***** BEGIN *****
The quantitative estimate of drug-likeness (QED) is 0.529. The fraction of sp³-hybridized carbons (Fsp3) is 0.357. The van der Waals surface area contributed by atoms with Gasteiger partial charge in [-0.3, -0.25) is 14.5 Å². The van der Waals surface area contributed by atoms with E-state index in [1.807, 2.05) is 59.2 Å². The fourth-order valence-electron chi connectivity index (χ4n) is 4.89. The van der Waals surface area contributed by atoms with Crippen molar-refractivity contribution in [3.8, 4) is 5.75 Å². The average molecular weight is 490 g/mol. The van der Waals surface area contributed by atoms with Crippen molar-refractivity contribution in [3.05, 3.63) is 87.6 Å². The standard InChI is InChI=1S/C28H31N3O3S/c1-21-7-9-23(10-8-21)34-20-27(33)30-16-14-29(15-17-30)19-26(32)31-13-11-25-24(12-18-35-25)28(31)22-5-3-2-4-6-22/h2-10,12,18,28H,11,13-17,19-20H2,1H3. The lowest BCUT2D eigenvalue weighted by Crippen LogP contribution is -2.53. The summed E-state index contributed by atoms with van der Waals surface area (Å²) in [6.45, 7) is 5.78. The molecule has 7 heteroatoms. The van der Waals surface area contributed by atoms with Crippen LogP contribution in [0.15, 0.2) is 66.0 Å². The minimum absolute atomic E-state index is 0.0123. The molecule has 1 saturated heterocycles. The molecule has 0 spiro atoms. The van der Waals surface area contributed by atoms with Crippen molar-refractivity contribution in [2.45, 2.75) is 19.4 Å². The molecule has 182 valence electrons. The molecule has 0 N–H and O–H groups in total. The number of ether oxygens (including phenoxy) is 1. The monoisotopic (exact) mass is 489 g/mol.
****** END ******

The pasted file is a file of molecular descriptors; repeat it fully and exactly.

The quantitative estimate of drug-likeness (QED) is 0.529. The fraction of sp³-hybridized carbons (Fsp3) is 0.357. The van der Waals surface area contributed by atoms with Gasteiger partial charge in [-0.3, -0.25) is 14.5 Å². The van der Waals surface area contributed by atoms with E-state index in [1.807, 2.05) is 59.2 Å². The fourth-order valence-electron chi connectivity index (χ4n) is 4.89. The van der Waals surface area contributed by atoms with Crippen molar-refractivity contribution in [3.8, 4) is 5.75 Å². The average molecular weight is 490 g/mol. The van der Waals surface area contributed by atoms with Crippen molar-refractivity contribution in [3.05, 3.63) is 87.6 Å². The standard InChI is InChI=1S/C28H31N3O3S/c1-21-7-9-23(10-8-21)34-20-27(33)30-16-14-29(15-17-30)19-26(32)31-13-11-25-24(12-18-35-25)28(31)22-5-3-2-4-6-22/h2-10,12,18,28H,11,13-17,19-20H2,1H3. The lowest BCUT2D eigenvalue weighted by Crippen LogP contribution is -2.53. The summed E-state index contributed by atoms with van der Waals surface area (Å²) in [6.45, 7) is 5.78. The molecule has 7 heteroatoms. The van der Waals surface area contributed by atoms with Crippen LogP contribution in [0.15, 0.2) is 66.0 Å². The minimum absolute atomic E-state index is 0.0123. The molecule has 1 saturated heterocycles. The molecule has 0 spiro atoms. The van der Waals surface area contributed by atoms with Crippen molar-refractivity contribution in [2.45, 2.75) is 19.4 Å². The molecule has 182 valence electrons. The molecule has 0 N–H and O–H groups in total. The number of ether oxygens (including phenoxy) is 1. The monoisotopic (exact) mass is 489 g/mol.